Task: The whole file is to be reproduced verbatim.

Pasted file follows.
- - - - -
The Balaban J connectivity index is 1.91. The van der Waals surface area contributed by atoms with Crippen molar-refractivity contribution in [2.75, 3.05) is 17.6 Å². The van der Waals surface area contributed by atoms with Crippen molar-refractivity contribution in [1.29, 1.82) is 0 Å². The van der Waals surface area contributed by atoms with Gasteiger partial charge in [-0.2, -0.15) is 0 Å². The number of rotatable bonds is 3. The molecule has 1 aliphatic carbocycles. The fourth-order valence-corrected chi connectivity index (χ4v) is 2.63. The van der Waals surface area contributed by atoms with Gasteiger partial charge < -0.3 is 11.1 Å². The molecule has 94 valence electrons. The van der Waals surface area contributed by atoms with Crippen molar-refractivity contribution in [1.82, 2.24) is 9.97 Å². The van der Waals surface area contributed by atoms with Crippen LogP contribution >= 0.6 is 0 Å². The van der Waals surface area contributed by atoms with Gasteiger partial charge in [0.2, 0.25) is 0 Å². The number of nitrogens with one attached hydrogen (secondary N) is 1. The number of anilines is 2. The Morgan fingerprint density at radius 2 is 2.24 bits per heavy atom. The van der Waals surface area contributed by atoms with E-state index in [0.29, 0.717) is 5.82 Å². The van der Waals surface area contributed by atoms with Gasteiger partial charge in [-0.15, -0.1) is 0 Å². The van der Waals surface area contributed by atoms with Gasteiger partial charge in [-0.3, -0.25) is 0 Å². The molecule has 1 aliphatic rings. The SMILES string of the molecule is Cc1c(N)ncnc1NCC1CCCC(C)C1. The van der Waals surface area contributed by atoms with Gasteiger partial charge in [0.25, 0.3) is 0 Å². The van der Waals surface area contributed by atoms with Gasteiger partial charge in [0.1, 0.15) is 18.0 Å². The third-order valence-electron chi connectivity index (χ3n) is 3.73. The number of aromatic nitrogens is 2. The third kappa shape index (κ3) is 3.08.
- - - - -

The Balaban J connectivity index is 1.91. The van der Waals surface area contributed by atoms with Crippen molar-refractivity contribution in [2.75, 3.05) is 17.6 Å². The van der Waals surface area contributed by atoms with Crippen molar-refractivity contribution in [1.29, 1.82) is 0 Å². The van der Waals surface area contributed by atoms with Gasteiger partial charge in [-0.2, -0.15) is 0 Å². The number of rotatable bonds is 3. The molecule has 1 aliphatic carbocycles. The fourth-order valence-corrected chi connectivity index (χ4v) is 2.63. The van der Waals surface area contributed by atoms with Gasteiger partial charge < -0.3 is 11.1 Å². The molecule has 94 valence electrons. The van der Waals surface area contributed by atoms with Crippen molar-refractivity contribution in [1.82, 2.24) is 9.97 Å². The van der Waals surface area contributed by atoms with Crippen LogP contribution >= 0.6 is 0 Å². The van der Waals surface area contributed by atoms with Gasteiger partial charge in [0.2, 0.25) is 0 Å². The number of nitrogens with one attached hydrogen (secondary N) is 1. The number of anilines is 2. The Morgan fingerprint density at radius 2 is 2.24 bits per heavy atom. The van der Waals surface area contributed by atoms with E-state index in [0.29, 0.717) is 5.82 Å². The van der Waals surface area contributed by atoms with Gasteiger partial charge in [-0.15, -0.1) is 0 Å². The van der Waals surface area contributed by atoms with Gasteiger partial charge in [-0.3, -0.25) is 0 Å². The molecule has 1 aliphatic rings. The SMILES string of the molecule is Cc1c(N)ncnc1NCC1CCCC(C)C1. The van der Waals surface area contributed by atoms with Gasteiger partial charge in [0.25, 0.3) is 0 Å². The van der Waals surface area contributed by atoms with Gasteiger partial charge in [0.1, 0.15) is 18.0 Å². The third-order valence-electron chi connectivity index (χ3n) is 3.73. The number of aromatic nitrogens is 2. The third kappa shape index (κ3) is 3.08.